The platypus and the echidna are the only mammals that have the power of electroreception, which means they can sense electrical changes. Check out this new Weird Animal Brain to learn how the platypus uses its bill to catch prey underwater!
Epigenetics change which genes are active and which are inactive. Research over the past few years has shown that these changes are important for protecting the brain from neurodegeneration and injury. A review paper came out on May 18th in the journal Nature Reviews Neuroscience that summarizes this research. Check out the infographic for a description of the review paper.
The brain is one of the most complex and amazing structures in the universe. It allows us to experience the world, feel, remember, and plan for the future. But for at least one organism, the brain is only a means to an end. Learn more in the infographic below!
It’s easy to find information on the internet — especially information that confirms what you already believe to be true. Through search engine bias, your Facebook newsfeed bubble, and confirmation bias, we can unknowingly surround ourselves with a cozy blanket of comforting information. Whether or not this information is true, however, is a different story. Check out this infographic for some strategies for how to know if what you’re reading is true.Continue reading
Sometimes it’s hard to understand why scientists do what they do. Why spend a career studying cells, fungus, or flies? Other than being nerdy and wanting to learn about our world, what’s the point?Continue reading
Every March, Brain Awareness Week (BAW, for short) unifies the world in celebration of the brain and mind! In order to raise awareness about how the brain works, what neuroscientists do, and how amazing new research is, scientists present interactive activities, host laboratory tours, and speak to audiences about brain-related topics.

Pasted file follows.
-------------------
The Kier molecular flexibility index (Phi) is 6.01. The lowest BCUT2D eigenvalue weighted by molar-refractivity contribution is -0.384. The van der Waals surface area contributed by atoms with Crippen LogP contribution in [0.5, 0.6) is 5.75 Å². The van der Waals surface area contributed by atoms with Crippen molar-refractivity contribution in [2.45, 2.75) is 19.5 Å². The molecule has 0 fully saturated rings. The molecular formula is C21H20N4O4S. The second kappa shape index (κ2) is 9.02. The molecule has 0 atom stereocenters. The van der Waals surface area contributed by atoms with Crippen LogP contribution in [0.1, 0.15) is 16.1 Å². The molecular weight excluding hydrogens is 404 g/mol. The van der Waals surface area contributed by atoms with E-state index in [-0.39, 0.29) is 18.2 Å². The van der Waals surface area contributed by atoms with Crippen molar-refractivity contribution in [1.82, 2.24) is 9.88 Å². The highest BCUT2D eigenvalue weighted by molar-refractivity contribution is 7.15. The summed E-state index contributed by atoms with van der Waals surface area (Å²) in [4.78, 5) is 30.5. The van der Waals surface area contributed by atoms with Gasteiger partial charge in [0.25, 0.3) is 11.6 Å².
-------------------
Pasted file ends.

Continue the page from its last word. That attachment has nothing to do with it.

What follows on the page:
This year, we put together a list of our favorite Knowing Neurons content that highlight how amazing the brain is! Check them out and share the awesomeness!Continue reading
What would happen if you stuck your body inside a particle accelerator? The scenario seems like the start of a bad Marvel comic, but it happens to shed light on our intuitions about radiation, the vulnerability of the human body, and the very nature of matter. Particle accelerators allow physicists to study subatomic particles by speeding them up in powerful magnetic fields and then tracing the interactions that result from collisions. By delving into the mysteries of the Universe, colliders have entered the Zeitgeist and tapped the wonders and fears of our age.Continue reading
From that evil itch on your arm to torturous diseases such as malaria, Zika, dengue, and yellow fever, mosquito bites can have unpleasant consequences. But have you ever wondered why those skin-diving insects are so good at detecting humans? Not so surprisingly, the answer lies in neuroscience — in a special field called chemosensation, the sensing of chemical stimuli.Continue reading
Would you trust a memory if it felt as real as all your others? And other people confirmed they remember it, too? What if the memory turned out to be false?Continue reading
The octopus almost reaches alien status when it comes to its brain and nervous system. And yet, the differences can help us understand more about the human brain as well as unique solutions nature has come up with for difficult problems like camouflage. Octopuses can see polarized light, but cannot see color. However, their skin changes both color and texture to camouflage with the surroundings.Continue reading
Brain stimulation might sound like some Frankensteinian demonstration from a Victorian science fair. But in reality, it is a contemporary technique making a huge impact in neuroscience by addressing a longstanding limitation of traditional methods for investigating human brain function. Such techniques, like EEG and fMRI, can only be used to infer the effects of a stimulus or task on brain activity, and not vice versa. For example, a scientist might use EEG to study the effect of a task like arm movement on brain activity, but how can one study the effect of brain activity on arm movement?Continue reading